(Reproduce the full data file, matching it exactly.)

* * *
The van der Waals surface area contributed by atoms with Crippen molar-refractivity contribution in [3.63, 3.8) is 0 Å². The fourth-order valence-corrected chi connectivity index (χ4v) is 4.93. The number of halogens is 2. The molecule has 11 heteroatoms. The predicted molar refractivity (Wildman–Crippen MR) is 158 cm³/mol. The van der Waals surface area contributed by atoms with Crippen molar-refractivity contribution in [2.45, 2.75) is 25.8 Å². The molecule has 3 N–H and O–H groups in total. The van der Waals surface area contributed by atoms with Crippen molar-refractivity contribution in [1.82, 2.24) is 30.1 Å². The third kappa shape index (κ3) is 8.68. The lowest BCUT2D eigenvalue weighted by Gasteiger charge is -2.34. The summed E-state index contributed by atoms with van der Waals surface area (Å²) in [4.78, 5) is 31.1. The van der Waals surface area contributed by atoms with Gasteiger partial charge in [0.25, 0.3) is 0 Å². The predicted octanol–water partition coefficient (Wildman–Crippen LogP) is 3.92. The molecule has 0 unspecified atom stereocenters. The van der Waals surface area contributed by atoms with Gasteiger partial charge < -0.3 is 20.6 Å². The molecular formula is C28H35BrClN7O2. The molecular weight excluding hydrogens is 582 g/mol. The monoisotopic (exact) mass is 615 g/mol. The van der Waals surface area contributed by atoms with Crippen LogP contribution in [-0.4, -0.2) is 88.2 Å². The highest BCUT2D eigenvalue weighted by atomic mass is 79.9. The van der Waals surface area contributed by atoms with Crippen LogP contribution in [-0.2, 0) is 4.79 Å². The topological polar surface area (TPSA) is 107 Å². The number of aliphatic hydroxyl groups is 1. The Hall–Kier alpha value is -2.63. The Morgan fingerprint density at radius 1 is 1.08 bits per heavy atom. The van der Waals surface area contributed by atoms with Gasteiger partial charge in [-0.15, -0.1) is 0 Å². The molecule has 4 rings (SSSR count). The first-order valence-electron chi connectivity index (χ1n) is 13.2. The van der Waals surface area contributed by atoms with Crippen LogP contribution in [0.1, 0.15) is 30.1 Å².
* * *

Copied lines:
The van der Waals surface area contributed by atoms with Crippen molar-refractivity contribution in [3.63, 3.8) is 0 Å². The fourth-order valence-corrected chi connectivity index (χ4v) is 4.93. The number of halogens is 2. The molecule has 11 heteroatoms. The predicted molar refractivity (Wildman–Crippen MR) is 158 cm³/mol. The van der Waals surface area contributed by atoms with Crippen molar-refractivity contribution in [2.45, 2.75) is 25.8 Å². The molecule has 3 N–H and O–H groups in total. The van der Waals surface area contributed by atoms with Crippen molar-refractivity contribution in [1.82, 2.24) is 30.1 Å². The third kappa shape index (κ3) is 8.68. The lowest BCUT2D eigenvalue weighted by Gasteiger charge is -2.34. The summed E-state index contributed by atoms with van der Waals surface area (Å²) in [4.78, 5) is 31.1. The van der Waals surface area contributed by atoms with Gasteiger partial charge in [0.25, 0.3) is 0 Å². The predicted octanol–water partition coefficient (Wildman–Crippen LogP) is 3.92. The molecule has 0 unspecified atom stereocenters. The van der Waals surface area contributed by atoms with Gasteiger partial charge < -0.3 is 20.6 Å². The molecular formula is C28H35BrClN7O2. The molecular weight excluding hydrogens is 582 g/mol. The monoisotopic (exact) mass is 615 g/mol. The van der Waals surface area contributed by atoms with Crippen LogP contribution in [-0.4, -0.2) is 88.2 Å². The highest BCUT2D eigenvalue weighted by atomic mass is 79.9. The van der Waals surface area contributed by atoms with Crippen LogP contribution in [-0.2, 0) is 4.79 Å². The topological polar surface area (TPSA) is 107 Å². The number of aliphatic hydroxyl groups is 1. The Hall–Kier alpha value is -2.63. The Morgan fingerprint density at radius 1 is 1.08 bits per heavy atom. The van der Waals surface area contributed by atoms with Gasteiger partial charge in [-0.15, -0.1) is 0 Å². The molecule has 4 rings (SSSR count). The first-order valence-electron chi connectivity index (χ1n) is 13.2. The van der Waals surface area contributed by atoms with Crippen LogP contribution in [0.1, 0.15) is 30.1 Å².